Why voter turnout drives in poor areas matter | Arkansas Blog

Why voter turnout drives in poor areas matter

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Here's an article that gives a clear explanation
for the motivation behind laws that make it harder for poor people to vote — voter ID, reduced early voting hours, fewer polling places, etc.

When voter turnout skews toward the higher income (and it already does), the vote skews conservative.

For decades, the conventional wisdom in political science was that the voting electorate was a “carbon copy” of the non-voting electorate, leading two political scientists to argue that, “outcomes would not change if everyone voted.” Although the thesis was tenable in the 1980s and even 1990s, wide chasms have opened up on class lines, and therefore voting lines as well.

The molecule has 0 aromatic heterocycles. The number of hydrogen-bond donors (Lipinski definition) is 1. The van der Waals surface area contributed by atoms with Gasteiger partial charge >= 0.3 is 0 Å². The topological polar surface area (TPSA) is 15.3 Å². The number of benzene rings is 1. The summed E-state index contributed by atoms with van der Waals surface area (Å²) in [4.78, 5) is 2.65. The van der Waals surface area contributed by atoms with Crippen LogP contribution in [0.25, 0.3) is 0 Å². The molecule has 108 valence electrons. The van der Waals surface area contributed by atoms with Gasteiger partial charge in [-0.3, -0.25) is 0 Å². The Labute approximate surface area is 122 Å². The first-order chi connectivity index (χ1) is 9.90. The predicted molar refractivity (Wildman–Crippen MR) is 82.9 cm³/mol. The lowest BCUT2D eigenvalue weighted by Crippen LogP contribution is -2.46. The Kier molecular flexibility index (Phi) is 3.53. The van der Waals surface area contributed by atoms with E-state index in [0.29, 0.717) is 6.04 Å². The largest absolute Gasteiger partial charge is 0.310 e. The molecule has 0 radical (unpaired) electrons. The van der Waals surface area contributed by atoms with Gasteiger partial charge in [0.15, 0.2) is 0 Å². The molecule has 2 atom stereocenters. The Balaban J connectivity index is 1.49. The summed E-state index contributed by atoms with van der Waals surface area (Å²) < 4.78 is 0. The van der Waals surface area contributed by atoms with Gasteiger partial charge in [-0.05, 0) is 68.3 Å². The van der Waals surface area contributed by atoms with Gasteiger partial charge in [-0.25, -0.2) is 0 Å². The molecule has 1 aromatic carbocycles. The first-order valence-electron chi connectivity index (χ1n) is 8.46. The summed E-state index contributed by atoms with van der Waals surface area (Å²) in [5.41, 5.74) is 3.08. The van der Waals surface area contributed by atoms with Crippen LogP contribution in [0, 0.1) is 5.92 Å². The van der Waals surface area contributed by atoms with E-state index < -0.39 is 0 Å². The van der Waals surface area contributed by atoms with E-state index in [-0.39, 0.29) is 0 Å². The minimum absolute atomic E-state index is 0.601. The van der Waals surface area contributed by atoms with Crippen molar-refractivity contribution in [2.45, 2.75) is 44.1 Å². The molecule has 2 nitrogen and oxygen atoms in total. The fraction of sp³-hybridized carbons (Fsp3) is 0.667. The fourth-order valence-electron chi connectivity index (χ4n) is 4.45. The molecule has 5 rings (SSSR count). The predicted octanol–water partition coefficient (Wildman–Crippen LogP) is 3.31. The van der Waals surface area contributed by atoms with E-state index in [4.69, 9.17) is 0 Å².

As Larry Bartels recently noted, “No other rich country even came close to matching [the U.S.] level of class polarization in budget-cutting preferences.” In a recent study with Bartels and Jason Seawright, Benjamin Page finds that the wealthiest one percent are more conservative than the population as a whole. Within their sample, the wealthiest tended to be even more conservative than the less wealthy participants. They find that even wealthy Democrats are more conservative on economic issues than Democrats on the whole. This comports with a vast literature finding that the wealthy tend to be more economically conservative and therefore likely to support Republicans


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